department and offices, and all waste generators in which they are encouraged to

practice reduction, reuse, and recycling of waster generated at source as an

effective minimization technique. In the conduct of information education

campaign, waste generators will be educated on the proper method of composting

as an environment friendly way of disposing waste.

Processing/Implementation of the project. This is the realization of an

application, or execution of a plan, idea, model, design, specification, standard,

algorithm, or policy.( http://en.wikipedia.org/wiki/Implementation). In this study this

refers to the establishment of MRF for recycling and composting of garbage

materials. This also refers on establishing marketing linkages with potential buyers

for recyclables. MRF consists of; Botanical and Ecological Garden, where in

organic vegetables garden shall be planted with high value crops, it shall be

established in vacant space after Marian Hotel; Warehouse, the existing carpentry

shop can be constructed into a MRF with roof out of existing recyclable

construction materials; shedder (for garden and kitchen wastes), the shedder can
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produce humus or fertilizer which can be sold by sack or use in botanical and

ecological garden as fertilizer.

Policy and Enforcement. A policy is typically described as a deliberate plan of

action to guide decisions and achieve rational outcome(s). The term is not normally

used to denote what is actually done, this is normally referred to as either

procedure or protocol. Where as a policy will contain the 'what and the why'

procedures or protocols contain the 'what' the 'how' the 'where' and the 'when'.

Enforcement is a term that refers to the process by which legislation, or part of

legislation, and treaties comes to have legal force and effect. The term is closely

related to the date of this transition (http://en.wikipedia.org/wiki/Policy; retrieved;

2010). In this study it refers to the policies and implementation of disciplinary

actions or sanctions to facilitate obedience of all waste generators. in this study,

The DSA and Discipline Coordinators with the help of the SCEB, SEC, GAB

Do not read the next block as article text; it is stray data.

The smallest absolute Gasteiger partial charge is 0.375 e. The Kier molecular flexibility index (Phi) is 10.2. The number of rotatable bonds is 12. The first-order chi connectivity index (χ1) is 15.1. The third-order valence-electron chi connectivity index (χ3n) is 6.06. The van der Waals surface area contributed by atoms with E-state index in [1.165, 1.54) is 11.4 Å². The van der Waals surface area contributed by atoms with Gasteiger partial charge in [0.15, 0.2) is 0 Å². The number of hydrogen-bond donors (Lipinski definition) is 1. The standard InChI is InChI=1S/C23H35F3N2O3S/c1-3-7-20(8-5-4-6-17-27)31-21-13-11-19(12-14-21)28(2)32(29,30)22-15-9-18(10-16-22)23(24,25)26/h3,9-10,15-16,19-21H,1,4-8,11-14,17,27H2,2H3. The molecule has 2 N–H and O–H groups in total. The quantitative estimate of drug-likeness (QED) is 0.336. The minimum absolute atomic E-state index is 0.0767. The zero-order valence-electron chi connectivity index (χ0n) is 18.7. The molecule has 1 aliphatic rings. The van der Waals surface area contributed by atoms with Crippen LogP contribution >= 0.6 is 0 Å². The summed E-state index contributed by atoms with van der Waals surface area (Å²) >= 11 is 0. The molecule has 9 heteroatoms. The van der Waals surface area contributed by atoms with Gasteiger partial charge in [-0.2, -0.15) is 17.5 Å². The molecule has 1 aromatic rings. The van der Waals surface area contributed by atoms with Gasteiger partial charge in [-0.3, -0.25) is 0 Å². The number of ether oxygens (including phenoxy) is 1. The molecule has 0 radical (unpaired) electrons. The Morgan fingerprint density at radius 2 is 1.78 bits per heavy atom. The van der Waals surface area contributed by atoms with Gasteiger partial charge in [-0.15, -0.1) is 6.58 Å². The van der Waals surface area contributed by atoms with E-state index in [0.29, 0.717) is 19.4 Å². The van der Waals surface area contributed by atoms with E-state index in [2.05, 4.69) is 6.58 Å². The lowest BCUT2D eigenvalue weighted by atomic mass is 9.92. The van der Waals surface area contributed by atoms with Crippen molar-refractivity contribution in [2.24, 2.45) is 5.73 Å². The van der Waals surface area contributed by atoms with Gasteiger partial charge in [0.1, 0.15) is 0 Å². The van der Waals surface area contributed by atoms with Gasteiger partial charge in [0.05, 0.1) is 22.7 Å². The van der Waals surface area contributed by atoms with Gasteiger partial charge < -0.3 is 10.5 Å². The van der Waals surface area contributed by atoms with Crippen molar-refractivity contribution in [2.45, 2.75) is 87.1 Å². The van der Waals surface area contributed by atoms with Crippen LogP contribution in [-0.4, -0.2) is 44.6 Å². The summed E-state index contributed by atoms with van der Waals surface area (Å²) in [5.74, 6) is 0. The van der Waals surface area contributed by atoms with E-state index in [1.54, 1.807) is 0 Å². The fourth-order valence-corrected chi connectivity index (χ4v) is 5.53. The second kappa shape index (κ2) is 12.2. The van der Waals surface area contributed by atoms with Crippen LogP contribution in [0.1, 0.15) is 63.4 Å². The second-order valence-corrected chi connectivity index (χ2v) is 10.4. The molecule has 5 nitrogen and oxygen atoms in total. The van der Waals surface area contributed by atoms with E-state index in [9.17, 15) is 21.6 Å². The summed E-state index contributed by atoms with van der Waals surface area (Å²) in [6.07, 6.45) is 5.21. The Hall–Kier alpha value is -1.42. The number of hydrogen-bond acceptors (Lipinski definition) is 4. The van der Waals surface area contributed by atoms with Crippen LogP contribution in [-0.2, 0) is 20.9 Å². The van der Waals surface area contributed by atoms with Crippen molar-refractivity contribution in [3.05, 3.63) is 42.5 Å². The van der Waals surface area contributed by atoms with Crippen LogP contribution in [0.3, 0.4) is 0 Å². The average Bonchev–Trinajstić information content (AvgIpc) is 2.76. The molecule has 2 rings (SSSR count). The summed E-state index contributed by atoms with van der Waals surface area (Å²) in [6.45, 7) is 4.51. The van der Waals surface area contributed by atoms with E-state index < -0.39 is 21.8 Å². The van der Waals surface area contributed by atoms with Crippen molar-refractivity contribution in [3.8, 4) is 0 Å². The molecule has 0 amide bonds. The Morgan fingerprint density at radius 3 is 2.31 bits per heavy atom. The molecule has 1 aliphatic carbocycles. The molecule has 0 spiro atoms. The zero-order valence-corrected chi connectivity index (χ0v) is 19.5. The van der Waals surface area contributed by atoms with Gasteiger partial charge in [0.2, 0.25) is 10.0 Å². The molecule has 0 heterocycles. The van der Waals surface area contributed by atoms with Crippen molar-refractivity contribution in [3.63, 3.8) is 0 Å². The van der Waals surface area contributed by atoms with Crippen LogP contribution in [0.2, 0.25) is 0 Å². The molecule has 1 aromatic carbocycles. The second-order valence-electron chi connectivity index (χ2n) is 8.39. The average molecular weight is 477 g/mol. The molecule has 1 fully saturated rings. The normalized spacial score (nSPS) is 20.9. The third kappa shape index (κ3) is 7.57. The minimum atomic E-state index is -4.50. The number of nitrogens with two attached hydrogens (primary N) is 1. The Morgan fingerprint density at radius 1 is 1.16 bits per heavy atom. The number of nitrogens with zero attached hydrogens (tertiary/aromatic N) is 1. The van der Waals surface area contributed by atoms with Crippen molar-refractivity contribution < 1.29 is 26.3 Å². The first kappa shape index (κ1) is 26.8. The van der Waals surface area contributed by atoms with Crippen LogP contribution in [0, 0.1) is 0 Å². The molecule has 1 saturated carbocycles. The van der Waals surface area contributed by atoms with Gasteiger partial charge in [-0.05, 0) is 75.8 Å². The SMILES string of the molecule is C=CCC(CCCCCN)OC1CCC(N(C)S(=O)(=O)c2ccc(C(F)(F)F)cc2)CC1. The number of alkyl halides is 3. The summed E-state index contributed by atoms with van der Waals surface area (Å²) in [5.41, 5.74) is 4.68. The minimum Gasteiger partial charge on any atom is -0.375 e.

officers including administrators, teaching and non-teaching personnel have the

moral duty to help by listing down names of the violators, ID’s can also be

confiscated if necessary.
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Chapter 2

METHODS

Presented in this chapter are the research design, the subject and

respondents, the instrument, the data gathering procedure, and the statistical

treatment of the data.

Research design

A Descriptive-study Method of research will be employed in this study. It is a

method that tries to reveal patterns associated with specific phenomena without an

emphasis or pre-specified hypothesis. Sometimes these studies are called

hypothesis generating studies (to contrast them with hypothesis testing study),

(www.children.mercy.org./stats/definition/descriptive.htm: retrieved, 2010)

This design is adopted since the main problem of the study is to determine

the extent of student’s perception and zero waste management implementation in

St. Mary’s College.

Research Subject

The respondents of this study will be the students in the different

department of St. Mary’s College enrolled in the school year 2010-2011.

They will be chosen on the basis of stratified random sampling. This

sampling technique will be used in order to get the exact representation of

respondents of this study.


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Using the Slovin’s Formula, a sample of 223 student-respondents were

taken. The sample size of the population and the distribution of respondents by